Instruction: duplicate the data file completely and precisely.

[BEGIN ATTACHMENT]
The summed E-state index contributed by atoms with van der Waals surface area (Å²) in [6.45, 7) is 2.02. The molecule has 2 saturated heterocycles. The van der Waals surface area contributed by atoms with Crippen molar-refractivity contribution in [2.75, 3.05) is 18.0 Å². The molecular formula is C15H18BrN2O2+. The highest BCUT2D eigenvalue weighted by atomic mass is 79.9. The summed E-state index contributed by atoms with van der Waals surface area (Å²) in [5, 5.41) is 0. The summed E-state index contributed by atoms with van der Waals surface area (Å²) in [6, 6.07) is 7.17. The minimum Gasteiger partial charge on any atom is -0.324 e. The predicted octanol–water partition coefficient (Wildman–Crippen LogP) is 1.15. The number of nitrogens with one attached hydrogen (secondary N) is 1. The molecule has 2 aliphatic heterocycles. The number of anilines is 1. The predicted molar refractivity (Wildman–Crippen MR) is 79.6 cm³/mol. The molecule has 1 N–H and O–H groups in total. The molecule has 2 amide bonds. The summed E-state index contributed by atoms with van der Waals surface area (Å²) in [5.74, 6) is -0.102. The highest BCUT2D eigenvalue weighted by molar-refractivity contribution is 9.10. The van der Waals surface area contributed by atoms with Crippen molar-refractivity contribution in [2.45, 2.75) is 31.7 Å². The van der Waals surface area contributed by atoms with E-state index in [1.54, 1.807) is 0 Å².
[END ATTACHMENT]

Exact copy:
The summed E-state index contributed by atoms with van der Waals surface area (Å²) in [6.45, 7) is 2.02. The molecule has 2 saturated heterocycles. The van der Waals surface area contributed by atoms with Crippen molar-refractivity contribution in [2.75, 3.05) is 18.0 Å². The molecular formula is C15H18BrN2O2+. The highest BCUT2D eigenvalue weighted by atomic mass is 79.9. The summed E-state index contributed by atoms with van der Waals surface area (Å²) in [5, 5.41) is 0. The summed E-state index contributed by atoms with van der Waals surface area (Å²) in [6, 6.07) is 7.17. The minimum Gasteiger partial charge on any atom is -0.324 e. The predicted octanol–water partition coefficient (Wildman–Crippen LogP) is 1.15. The number of nitrogens with one attached hydrogen (secondary N) is 1. The molecule has 2 aliphatic heterocycles. The number of anilines is 1. The predicted molar refractivity (Wildman–Crippen MR) is 79.6 cm³/mol. The molecule has 1 N–H and O–H groups in total. The molecule has 2 amide bonds. The summed E-state index contributed by atoms with van der Waals surface area (Å²) in [5.74, 6) is -0.102. The highest BCUT2D eigenvalue weighted by molar-refractivity contribution is 9.10. The van der Waals surface area contributed by atoms with Crippen molar-refractivity contribution in [2.45, 2.75) is 31.7 Å². The van der Waals surface area contributed by atoms with E-state index in [1.54, 1.807) is 0 Å².